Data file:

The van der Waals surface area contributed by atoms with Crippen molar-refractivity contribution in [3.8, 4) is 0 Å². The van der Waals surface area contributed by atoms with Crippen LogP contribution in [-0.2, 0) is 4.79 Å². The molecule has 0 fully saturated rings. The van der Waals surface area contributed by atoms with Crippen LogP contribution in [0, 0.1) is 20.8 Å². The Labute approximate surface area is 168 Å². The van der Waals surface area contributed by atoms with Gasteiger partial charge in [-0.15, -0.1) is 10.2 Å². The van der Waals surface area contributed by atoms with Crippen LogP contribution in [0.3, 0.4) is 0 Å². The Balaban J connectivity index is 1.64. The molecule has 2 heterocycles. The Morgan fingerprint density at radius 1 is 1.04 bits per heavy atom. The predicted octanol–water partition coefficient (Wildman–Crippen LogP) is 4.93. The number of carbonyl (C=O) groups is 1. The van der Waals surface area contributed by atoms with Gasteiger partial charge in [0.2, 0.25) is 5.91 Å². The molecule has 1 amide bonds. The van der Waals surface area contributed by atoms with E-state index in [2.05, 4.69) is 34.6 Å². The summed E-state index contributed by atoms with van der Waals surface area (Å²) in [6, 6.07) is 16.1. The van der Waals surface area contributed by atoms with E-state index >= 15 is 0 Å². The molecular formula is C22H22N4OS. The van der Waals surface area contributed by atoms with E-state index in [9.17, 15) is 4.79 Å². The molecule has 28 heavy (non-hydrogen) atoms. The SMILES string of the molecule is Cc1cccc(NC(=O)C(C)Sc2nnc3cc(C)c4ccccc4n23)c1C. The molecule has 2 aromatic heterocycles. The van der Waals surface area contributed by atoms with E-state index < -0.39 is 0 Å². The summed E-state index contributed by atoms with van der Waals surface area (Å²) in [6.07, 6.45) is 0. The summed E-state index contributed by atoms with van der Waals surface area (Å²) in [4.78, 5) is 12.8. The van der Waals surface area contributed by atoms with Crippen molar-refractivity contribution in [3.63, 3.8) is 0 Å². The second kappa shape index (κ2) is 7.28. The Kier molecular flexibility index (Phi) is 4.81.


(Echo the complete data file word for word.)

The van der Waals surface area contributed by atoms with Crippen molar-refractivity contribution in [3.8, 4) is 0 Å². The van der Waals surface area contributed by atoms with Crippen LogP contribution in [-0.2, 0) is 4.79 Å². The molecule has 0 fully saturated rings. The van der Waals surface area contributed by atoms with Crippen LogP contribution in [0, 0.1) is 20.8 Å². The Labute approximate surface area is 168 Å². The van der Waals surface area contributed by atoms with Gasteiger partial charge in [-0.15, -0.1) is 10.2 Å². The van der Waals surface area contributed by atoms with Crippen LogP contribution in [0.3, 0.4) is 0 Å². The Balaban J connectivity index is 1.64. The molecule has 2 heterocycles. The Morgan fingerprint density at radius 1 is 1.04 bits per heavy atom. The predicted octanol–water partition coefficient (Wildman–Crippen LogP) is 4.93. The number of carbonyl (C=O) groups is 1. The van der Waals surface area contributed by atoms with Gasteiger partial charge in [0.2, 0.25) is 5.91 Å². The molecule has 1 amide bonds. The van der Waals surface area contributed by atoms with E-state index in [2.05, 4.69) is 34.6 Å². The summed E-state index contributed by atoms with van der Waals surface area (Å²) in [6, 6.07) is 16.1. The van der Waals surface area contributed by atoms with E-state index >= 15 is 0 Å². The molecular formula is C22H22N4OS. The van der Waals surface area contributed by atoms with E-state index in [9.17, 15) is 4.79 Å². The molecule has 28 heavy (non-hydrogen) atoms. The SMILES string of the molecule is Cc1cccc(NC(=O)C(C)Sc2nnc3cc(C)c4ccccc4n23)c1C. The molecule has 2 aromatic heterocycles. The van der Waals surface area contributed by atoms with E-state index < -0.39 is 0 Å². The summed E-state index contributed by atoms with van der Waals surface area (Å²) in [6.07, 6.45) is 0. The summed E-state index contributed by atoms with van der Waals surface area (Å²) in [4.78, 5) is 12.8. The van der Waals surface area contributed by atoms with Crippen molar-refractivity contribution in [3.63, 3.8) is 0 Å². The second kappa shape index (κ2) is 7.28. The Kier molecular flexibility index (Phi) is 4.81.